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Wet weather hits store sales but looks likely to boost online trading

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After weeks of rain and flooding, persistent bad weather is having a marked effect on the way consumers are shopping.

Stores in flood-hit areas, such as this electrical store in Oxford, are threatened with closure. But retailers are seeing an effect that goes beyond such closures. It’s being seen in what shoppers are buying – and in how they’re buying those things. The move to buy online has gathered pace, with and both reporting strong ecommerce growth in recent weeks.

John Lewis today said sales in 27 of its 40 stores were down in the week to February 8, compared to the same week last year.

Particularly strong falls in sales came in its Ipswich (-12.6%) and Cardiff (-10.3%) stores, although High Wycombe (+22.1%) and Chichester (+21.5%) both bucked the trend.

It was a week, said David Barford, director of selling, London and South, that had brought challenges in the form of bad weather and London’s tube strike.

Online, however, sales were up by 17.7%, helping the company to post a 3.3% sales rise in the week.

The Telegraph reports particularly strong rises in John Lewis’ rain accessories (+65%), Debenhams’ wellies (+252%), and Argos’ umbrella sales, which have doubled since December. “It’s been so damn depressing that I think people have been uplifting themselves with a bit of shopping, mainly through online because they have not been getting out and about,” Amanda Scott, head of buying for women’s accessories at John Lewis, told the newspaper.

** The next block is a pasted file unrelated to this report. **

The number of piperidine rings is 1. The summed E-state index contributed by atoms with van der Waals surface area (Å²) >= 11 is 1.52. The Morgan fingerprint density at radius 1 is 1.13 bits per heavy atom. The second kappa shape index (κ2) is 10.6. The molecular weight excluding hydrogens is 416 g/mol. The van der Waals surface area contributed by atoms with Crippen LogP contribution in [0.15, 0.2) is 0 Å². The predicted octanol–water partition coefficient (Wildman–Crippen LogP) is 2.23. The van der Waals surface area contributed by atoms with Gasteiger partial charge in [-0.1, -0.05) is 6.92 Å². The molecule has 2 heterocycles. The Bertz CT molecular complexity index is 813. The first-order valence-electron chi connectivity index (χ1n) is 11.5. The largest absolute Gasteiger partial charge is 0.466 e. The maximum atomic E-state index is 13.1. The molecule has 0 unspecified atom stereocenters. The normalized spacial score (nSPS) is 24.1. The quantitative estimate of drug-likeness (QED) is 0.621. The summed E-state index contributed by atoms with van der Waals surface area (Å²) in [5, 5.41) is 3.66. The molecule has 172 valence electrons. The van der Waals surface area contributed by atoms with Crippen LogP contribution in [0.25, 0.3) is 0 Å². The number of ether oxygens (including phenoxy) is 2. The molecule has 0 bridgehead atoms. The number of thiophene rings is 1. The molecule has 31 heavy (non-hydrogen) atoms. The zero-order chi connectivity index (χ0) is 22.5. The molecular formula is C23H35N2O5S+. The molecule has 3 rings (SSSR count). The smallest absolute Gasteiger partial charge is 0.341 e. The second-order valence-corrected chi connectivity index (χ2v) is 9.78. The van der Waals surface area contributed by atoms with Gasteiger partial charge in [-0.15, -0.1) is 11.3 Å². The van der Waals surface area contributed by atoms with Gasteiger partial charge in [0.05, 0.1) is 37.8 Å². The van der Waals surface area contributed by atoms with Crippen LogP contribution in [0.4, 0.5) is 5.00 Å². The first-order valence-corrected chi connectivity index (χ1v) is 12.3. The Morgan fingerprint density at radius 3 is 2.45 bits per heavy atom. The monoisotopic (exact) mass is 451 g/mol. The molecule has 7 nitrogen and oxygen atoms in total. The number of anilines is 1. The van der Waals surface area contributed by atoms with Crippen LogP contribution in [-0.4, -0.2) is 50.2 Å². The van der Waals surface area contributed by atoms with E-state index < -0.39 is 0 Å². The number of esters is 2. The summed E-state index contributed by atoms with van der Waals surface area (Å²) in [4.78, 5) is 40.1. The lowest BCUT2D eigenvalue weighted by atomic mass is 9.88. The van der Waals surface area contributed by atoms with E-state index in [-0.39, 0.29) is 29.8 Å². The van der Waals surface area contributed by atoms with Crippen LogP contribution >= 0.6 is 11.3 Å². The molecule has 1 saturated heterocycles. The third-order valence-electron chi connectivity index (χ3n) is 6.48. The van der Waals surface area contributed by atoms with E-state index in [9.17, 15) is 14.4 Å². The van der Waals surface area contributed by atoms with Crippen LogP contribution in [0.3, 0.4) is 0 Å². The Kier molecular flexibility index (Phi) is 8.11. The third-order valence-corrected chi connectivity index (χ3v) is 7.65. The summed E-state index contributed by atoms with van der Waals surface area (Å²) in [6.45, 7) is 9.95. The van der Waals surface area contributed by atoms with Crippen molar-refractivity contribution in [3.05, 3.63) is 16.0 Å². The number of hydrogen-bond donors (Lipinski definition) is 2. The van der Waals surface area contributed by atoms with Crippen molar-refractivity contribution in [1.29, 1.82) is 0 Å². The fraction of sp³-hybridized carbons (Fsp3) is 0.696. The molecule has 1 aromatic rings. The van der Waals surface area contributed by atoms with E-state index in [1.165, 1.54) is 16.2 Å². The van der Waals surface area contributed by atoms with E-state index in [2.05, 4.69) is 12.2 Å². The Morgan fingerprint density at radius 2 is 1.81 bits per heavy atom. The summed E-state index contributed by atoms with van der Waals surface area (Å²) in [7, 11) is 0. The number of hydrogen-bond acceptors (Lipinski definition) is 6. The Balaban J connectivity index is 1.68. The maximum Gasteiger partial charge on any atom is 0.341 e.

At Waitrose , comfort food was on the menu, with sales of frozen chips up by 29%, fishfingers up by 11% and fish cakes by 26%. “With the gloomy weather continuing across the country many people are choosing warming and comforting options,” said Tom Athron, finance director at Waitrose.

Here too, online growth of 87% drove total sales growth, with sales up by 5.8% in the week to February 8, compared with the same time last year.

The Range said it had seen a doubling in sales of wellies, while demand for dinghies is so high “summer shipments have had to be brought forward”.

Retailers are also involved in the relief effort. Asda staff have helped to deliver food parcels, clothing and have helped fill sandbags in affected areas. The supermarket is also donating up to £400,000 to communities affected by the floods.

Andy Clarke, Asda chief executive, said: “The least we can do is to try and help those worst hit by the adverse weather conditions. Our stores will be working directly with their local communities to identify who needs our support, it’s hugely important to everyone at Asda that we are able to give something back to the communities when they need it the most.”

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